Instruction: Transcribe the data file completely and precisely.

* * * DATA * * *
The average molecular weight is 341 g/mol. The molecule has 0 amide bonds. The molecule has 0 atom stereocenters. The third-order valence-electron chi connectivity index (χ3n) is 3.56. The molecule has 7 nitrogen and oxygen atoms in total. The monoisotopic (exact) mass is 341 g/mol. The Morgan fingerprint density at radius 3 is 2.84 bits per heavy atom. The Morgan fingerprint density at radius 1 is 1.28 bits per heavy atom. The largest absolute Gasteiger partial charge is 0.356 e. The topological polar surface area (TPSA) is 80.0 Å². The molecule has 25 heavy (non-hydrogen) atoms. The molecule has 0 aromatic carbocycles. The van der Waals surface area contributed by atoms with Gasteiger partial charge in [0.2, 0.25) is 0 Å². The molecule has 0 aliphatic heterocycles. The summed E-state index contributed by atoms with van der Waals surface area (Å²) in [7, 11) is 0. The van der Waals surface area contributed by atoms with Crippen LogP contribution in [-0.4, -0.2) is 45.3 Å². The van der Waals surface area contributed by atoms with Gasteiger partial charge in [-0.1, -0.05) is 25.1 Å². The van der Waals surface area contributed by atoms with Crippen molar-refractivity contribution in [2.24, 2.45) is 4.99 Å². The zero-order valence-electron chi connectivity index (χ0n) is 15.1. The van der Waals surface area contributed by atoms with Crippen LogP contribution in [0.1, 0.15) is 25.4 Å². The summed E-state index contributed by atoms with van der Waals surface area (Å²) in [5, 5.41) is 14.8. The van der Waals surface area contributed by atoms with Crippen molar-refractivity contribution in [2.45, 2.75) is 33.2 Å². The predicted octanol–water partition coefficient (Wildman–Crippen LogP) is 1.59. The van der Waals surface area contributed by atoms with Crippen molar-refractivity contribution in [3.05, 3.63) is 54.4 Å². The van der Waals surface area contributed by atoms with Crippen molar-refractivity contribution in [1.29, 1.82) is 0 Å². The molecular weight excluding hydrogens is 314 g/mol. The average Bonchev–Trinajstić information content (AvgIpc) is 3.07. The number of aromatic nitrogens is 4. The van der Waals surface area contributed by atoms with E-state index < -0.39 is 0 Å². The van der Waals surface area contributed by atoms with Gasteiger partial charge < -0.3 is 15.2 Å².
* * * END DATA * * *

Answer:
The average molecular weight is 341 g/mol. The molecule has 0 amide bonds. The molecule has 0 atom stereocenters. The third-order valence-electron chi connectivity index (χ3n) is 3.56. The molecule has 7 nitrogen and oxygen atoms in total. The monoisotopic (exact) mass is 341 g/mol. The Morgan fingerprint density at radius 3 is 2.84 bits per heavy atom. The Morgan fingerprint density at radius 1 is 1.28 bits per heavy atom. The largest absolute Gasteiger partial charge is 0.356 e. The topological polar surface area (TPSA) is 80.0 Å². The molecule has 25 heavy (non-hydrogen) atoms. The molecule has 0 aromatic carbocycles. The van der Waals surface area contributed by atoms with Gasteiger partial charge in [0.2, 0.25) is 0 Å². The molecule has 0 aliphatic heterocycles. The summed E-state index contributed by atoms with van der Waals surface area (Å²) in [7, 11) is 0. The van der Waals surface area contributed by atoms with Crippen LogP contribution in [-0.4, -0.2) is 45.3 Å². The van der Waals surface area contributed by atoms with Gasteiger partial charge in [-0.1, -0.05) is 25.1 Å². The van der Waals surface area contributed by atoms with Crippen molar-refractivity contribution in [2.24, 2.45) is 4.99 Å². The zero-order valence-electron chi connectivity index (χ0n) is 15.1. The van der Waals surface area contributed by atoms with Crippen LogP contribution in [0.1, 0.15) is 25.4 Å². The summed E-state index contributed by atoms with van der Waals surface area (Å²) in [5, 5.41) is 14.8. The van der Waals surface area contributed by atoms with Crippen molar-refractivity contribution in [2.45, 2.75) is 33.2 Å². The predicted octanol–water partition coefficient (Wildman–Crippen LogP) is 1.59. The van der Waals surface area contributed by atoms with Crippen molar-refractivity contribution in [3.05, 3.63) is 54.4 Å². The van der Waals surface area contributed by atoms with Crippen molar-refractivity contribution in [1.29, 1.82) is 0 Å². The molecular weight excluding hydrogens is 314 g/mol. The average Bonchev–Trinajstić information content (AvgIpc) is 3.07. The number of aromatic nitrogens is 4. The van der Waals surface area contributed by atoms with E-state index < -0.39 is 0 Å². The van der Waals surface area contributed by atoms with Gasteiger partial charge < -0.3 is 15.2 Å².